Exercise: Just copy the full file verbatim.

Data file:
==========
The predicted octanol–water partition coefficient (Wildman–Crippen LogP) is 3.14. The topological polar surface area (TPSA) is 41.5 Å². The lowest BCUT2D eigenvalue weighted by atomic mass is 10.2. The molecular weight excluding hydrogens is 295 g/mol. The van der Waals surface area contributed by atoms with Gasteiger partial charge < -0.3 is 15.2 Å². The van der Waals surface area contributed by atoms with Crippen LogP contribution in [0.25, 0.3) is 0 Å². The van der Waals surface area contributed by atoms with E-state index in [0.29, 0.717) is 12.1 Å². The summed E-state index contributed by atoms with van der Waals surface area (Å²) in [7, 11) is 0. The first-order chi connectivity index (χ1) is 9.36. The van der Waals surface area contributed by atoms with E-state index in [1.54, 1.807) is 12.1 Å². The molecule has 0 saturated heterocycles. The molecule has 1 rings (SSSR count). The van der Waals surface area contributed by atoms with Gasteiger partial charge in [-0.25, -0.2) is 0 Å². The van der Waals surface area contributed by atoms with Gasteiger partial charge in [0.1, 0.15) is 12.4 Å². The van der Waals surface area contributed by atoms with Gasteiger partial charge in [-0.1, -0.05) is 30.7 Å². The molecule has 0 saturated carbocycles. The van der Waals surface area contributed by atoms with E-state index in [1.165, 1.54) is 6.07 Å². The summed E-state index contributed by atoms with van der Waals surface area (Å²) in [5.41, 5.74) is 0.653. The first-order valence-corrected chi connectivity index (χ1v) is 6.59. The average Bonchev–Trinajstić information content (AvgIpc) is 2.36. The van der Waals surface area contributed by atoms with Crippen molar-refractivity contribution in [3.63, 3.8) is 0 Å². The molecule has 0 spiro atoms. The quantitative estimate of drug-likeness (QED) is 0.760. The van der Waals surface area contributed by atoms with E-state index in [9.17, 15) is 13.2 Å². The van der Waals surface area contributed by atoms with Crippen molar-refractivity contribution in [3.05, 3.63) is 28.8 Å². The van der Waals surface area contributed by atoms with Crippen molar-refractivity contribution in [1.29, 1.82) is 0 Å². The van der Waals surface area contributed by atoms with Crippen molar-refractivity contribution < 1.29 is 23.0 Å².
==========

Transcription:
The predicted octanol–water partition coefficient (Wildman–Crippen LogP) is 3.14. The topological polar surface area (TPSA) is 41.5 Å². The lowest BCUT2D eigenvalue weighted by atomic mass is 10.2. The molecular weight excluding hydrogens is 295 g/mol. The van der Waals surface area contributed by atoms with Gasteiger partial charge < -0.3 is 15.2 Å². The van der Waals surface area contributed by atoms with Crippen LogP contribution in [0.25, 0.3) is 0 Å². The van der Waals surface area contributed by atoms with E-state index in [0.29, 0.717) is 12.1 Å². The summed E-state index contributed by atoms with van der Waals surface area (Å²) in [7, 11) is 0. The first-order chi connectivity index (χ1) is 9.36. The van der Waals surface area contributed by atoms with E-state index in [1.54, 1.807) is 12.1 Å². The molecule has 0 saturated heterocycles. The molecule has 1 rings (SSSR count). The van der Waals surface area contributed by atoms with Gasteiger partial charge in [-0.25, -0.2) is 0 Å². The van der Waals surface area contributed by atoms with Gasteiger partial charge in [0.1, 0.15) is 12.4 Å². The van der Waals surface area contributed by atoms with Gasteiger partial charge in [-0.1, -0.05) is 30.7 Å². The molecule has 0 saturated carbocycles. The van der Waals surface area contributed by atoms with E-state index in [1.165, 1.54) is 6.07 Å². The summed E-state index contributed by atoms with van der Waals surface area (Å²) in [5.41, 5.74) is 0.653. The first-order valence-corrected chi connectivity index (χ1v) is 6.59. The average Bonchev–Trinajstić information content (AvgIpc) is 2.36. The van der Waals surface area contributed by atoms with Crippen molar-refractivity contribution in [3.63, 3.8) is 0 Å². The molecule has 0 spiro atoms. The quantitative estimate of drug-likeness (QED) is 0.760. The van der Waals surface area contributed by atoms with E-state index in [9.17, 15) is 13.2 Å². The van der Waals surface area contributed by atoms with Crippen molar-refractivity contribution in [3.05, 3.63) is 28.8 Å². The van der Waals surface area contributed by atoms with Crippen molar-refractivity contribution in [1.29, 1.82) is 0 Å². The van der Waals surface area contributed by atoms with Crippen molar-refractivity contribution < 1.29 is 23.0 Å².